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Steve G., Electrical Engineer
Category: Electrical
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Experience:  Spent 20 years as an Electrical Engineer, designing electrical plans and specifications.
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# I have a Square D breaker panel, and I need to add a 2 phase,

I have a Square D breaker panel, and I need to add a 2 phase, 220 20 amp breaker, to power a small table mill. I know that since it is 2 phase, power is needed on 2 of the 3 poles, and the 3rd is grounded. I see inside the breaker panel, There are 3 large gauge cables coming in, terminated to 3 different buses, one left, one middle, one right. My question is, do I take positions 4 & 5 on the left side, for the breaker, which puts one pole on the breaker to the left side power bus and the other pole of the breaker to the middle power bus?
Or, do I install the breaker on the right side, positions 3 & 4, which puts one pole on the breaker to the power bus on the left, and the other pole of the breaker to the power bus on the right?

Hello there and welcome to Just Answer. My name is XXXXX XXXXX I will be assisting you today. I am an engineer with over 30 years of electrical and electronic training, repair and installation experience. I will try and answer your question accurately and precisely so that we can get you on your way.

You basically have it correct but let's make sure.

You have a three phase panel there. Do you know if it is 120/208V or 277/480V?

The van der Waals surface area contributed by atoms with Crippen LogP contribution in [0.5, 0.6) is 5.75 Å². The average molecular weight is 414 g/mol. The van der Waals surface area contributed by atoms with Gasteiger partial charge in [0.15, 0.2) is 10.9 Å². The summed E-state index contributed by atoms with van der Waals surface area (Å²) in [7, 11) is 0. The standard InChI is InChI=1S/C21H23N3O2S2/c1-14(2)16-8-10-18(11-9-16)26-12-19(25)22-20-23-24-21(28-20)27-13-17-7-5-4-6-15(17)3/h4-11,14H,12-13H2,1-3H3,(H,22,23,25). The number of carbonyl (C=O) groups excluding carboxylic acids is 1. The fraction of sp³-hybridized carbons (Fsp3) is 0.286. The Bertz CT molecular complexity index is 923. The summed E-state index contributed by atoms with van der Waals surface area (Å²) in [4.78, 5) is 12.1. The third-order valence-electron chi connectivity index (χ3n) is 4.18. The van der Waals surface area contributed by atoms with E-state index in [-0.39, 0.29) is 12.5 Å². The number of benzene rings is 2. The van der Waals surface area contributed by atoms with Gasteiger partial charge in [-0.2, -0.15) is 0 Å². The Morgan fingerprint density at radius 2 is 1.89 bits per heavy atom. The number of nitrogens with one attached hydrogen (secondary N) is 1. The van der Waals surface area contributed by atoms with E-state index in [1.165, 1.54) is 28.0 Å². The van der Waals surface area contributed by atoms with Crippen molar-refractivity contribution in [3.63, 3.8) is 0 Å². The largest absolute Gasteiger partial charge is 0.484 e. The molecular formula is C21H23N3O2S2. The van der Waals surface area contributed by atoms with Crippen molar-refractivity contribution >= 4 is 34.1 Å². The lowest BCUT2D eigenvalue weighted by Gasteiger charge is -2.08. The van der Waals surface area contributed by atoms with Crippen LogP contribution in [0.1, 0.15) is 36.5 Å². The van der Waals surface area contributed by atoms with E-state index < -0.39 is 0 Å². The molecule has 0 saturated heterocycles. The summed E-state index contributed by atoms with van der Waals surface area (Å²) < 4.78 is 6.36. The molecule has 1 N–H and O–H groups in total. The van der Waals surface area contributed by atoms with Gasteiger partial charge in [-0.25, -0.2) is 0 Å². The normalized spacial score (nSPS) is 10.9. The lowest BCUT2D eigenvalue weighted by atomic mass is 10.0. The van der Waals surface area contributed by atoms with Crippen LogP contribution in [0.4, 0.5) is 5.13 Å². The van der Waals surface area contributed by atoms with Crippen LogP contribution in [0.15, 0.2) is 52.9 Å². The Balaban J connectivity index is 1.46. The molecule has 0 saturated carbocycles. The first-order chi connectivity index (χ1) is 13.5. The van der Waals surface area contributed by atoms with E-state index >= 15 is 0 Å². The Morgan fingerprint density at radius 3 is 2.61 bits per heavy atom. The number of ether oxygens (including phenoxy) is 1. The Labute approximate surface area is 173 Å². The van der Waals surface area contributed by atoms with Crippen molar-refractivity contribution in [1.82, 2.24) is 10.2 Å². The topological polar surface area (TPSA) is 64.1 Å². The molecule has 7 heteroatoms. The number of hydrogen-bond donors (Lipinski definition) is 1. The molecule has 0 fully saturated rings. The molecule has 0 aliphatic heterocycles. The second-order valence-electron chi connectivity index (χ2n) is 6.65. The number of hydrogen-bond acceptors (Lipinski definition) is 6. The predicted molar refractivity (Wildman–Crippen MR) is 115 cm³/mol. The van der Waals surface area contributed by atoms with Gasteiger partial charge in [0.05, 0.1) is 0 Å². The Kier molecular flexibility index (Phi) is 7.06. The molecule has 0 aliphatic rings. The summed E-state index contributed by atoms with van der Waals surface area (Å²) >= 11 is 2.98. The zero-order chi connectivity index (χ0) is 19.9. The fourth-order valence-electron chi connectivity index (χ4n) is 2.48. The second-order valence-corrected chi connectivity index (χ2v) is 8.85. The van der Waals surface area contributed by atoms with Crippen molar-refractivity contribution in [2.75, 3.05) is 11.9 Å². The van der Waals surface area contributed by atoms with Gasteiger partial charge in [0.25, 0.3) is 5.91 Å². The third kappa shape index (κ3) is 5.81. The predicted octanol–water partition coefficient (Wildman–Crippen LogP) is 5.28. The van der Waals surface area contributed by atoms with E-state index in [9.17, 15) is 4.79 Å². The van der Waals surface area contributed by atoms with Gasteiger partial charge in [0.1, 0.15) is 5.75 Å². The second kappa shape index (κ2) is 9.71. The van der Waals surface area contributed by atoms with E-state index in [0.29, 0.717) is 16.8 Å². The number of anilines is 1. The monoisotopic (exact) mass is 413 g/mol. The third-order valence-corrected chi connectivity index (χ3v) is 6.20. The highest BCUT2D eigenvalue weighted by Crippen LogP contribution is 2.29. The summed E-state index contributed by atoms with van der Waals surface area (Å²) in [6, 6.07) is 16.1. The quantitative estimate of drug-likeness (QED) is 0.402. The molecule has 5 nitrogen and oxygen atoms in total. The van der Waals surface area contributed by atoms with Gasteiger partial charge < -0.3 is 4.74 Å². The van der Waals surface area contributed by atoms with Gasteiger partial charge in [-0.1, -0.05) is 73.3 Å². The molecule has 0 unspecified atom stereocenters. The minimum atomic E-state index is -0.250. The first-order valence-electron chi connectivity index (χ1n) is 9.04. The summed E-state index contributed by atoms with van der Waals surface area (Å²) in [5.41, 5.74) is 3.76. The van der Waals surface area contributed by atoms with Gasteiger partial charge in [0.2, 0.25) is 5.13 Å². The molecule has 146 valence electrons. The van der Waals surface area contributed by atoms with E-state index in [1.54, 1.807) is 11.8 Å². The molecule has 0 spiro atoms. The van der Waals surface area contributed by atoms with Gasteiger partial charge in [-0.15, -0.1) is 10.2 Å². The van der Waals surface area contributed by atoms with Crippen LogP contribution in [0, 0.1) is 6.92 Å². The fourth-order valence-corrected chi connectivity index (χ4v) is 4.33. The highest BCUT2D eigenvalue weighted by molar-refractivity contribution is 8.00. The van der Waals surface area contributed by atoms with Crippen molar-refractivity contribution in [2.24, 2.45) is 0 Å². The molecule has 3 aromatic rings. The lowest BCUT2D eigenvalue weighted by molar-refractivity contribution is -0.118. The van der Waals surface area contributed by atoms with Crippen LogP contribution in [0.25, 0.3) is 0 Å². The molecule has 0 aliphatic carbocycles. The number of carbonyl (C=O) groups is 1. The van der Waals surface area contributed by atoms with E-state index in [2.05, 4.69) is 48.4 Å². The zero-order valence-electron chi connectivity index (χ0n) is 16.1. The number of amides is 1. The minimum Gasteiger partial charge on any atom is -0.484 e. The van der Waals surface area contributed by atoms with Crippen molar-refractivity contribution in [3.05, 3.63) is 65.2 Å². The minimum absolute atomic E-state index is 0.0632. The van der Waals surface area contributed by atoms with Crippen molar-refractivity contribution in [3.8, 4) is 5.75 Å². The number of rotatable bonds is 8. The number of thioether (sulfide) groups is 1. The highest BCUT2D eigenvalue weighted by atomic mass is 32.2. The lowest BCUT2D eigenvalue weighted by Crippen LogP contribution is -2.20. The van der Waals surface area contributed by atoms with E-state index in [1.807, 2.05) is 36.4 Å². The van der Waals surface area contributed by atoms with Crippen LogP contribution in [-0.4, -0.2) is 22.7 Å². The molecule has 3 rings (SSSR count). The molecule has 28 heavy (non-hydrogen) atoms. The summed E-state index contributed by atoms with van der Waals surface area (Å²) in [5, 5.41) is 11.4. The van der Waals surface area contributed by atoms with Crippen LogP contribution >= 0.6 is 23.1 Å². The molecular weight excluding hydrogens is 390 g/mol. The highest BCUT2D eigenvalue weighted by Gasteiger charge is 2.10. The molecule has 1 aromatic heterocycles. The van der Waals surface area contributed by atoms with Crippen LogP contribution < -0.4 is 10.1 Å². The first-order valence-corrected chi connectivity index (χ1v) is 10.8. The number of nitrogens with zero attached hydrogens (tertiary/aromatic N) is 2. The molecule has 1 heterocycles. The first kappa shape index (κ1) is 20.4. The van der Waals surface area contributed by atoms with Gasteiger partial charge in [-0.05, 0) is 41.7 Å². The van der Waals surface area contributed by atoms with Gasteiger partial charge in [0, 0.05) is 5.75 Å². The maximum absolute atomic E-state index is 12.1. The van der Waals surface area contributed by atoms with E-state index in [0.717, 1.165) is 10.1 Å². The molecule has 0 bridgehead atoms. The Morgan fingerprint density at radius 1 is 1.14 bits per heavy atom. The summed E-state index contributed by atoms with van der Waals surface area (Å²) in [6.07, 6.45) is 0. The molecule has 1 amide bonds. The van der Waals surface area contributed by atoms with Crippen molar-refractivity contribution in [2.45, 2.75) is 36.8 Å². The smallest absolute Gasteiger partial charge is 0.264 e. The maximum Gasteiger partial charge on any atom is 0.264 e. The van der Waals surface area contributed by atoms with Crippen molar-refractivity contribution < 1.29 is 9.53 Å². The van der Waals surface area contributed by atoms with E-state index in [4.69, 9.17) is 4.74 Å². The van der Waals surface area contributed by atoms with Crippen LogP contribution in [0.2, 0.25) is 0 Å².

If you are not sure, measure the voltage from any single breaker to ground please.

Please let me know so that we can continue.

Regards

Steve

Customer: replied 4 years ago.

Stand by. Let me try to get a voltmeter.

Customer: replied 4 years ago.

From a single pole to ground is 119 v AC

Ok, so what you have there is a three phase 120/208V panel.

The voltage from any single pole is 120V, voltage between any two poles is 208V single phase and if you need three phase 208V, a 3 pole breaker is used.

So, your mill should work on 208V. You will need a 2 pole breaker. That breaker can go anywhere where you have two adjacent breaker spaces. This gives you 208V single phase.

If there is a neutral coming from the mill, that goes to the neutral bar in the panel. Similarly, the ground goes to the ground bar.

Assuming that your run from panel to mill is not excessive, you can use #12 conductors with that 20A breaker.

If you have questions or comments or need further help, please let me know. I'll be here.

Steve

Customer: replied 4 years ago.

So, I installed the breaker and measured to voltage at the outlet, and I am getting 119v AC from the right side pole to ground. But, 218 from the left side pole to ground.

You have the outlet wired incorrectly.

Can you measure the voltage across the the two poles of the breaker? You should have approx 208V.

Please let me know so that we can continue.

Regards

Steve

Customer: replied 4 years ago.

So, I measured voltage across the 3 cables into the breaker box.

Left side and right side show 118V AC. middle shows 218v AC.

The breaker is spanning the left side bus (118v AC) and the middle cable (218v AC).
I am thinking that the breaker needs to span the power bus from the left and right, both being 118v AC, correct?

Ok, I need to know exactly how you measure these voltages.

Let's call the three cables 1, 2 and 3 along with the ground G.

Please measure 1-2, 1-3, 2-3 then measure 1-G, 2-G, 3-G and let me know what you have there.

Thanks

Steve

Customer: replied 4 years ago.

I found the issue.

Cable 1, far left measures at 118v AC from cable to ground

Cable 2, middle, measures at 218v AC from cable to ground

Cable 3, far right, measures at 118v AC from cable to ground

I moved the breaker to span cable 1 and cable 3, now the outlet is measuring correctly. 118v AC from top left to bottom ground, and 118v AC from top right to bottom ground.

So you have 236 between the two?
Customer: replied 4 years ago.

I sure do.

Ok, so connect those two wires to L1 and L2 on your 240V outlet.

That will give you 240 (236V).

Steve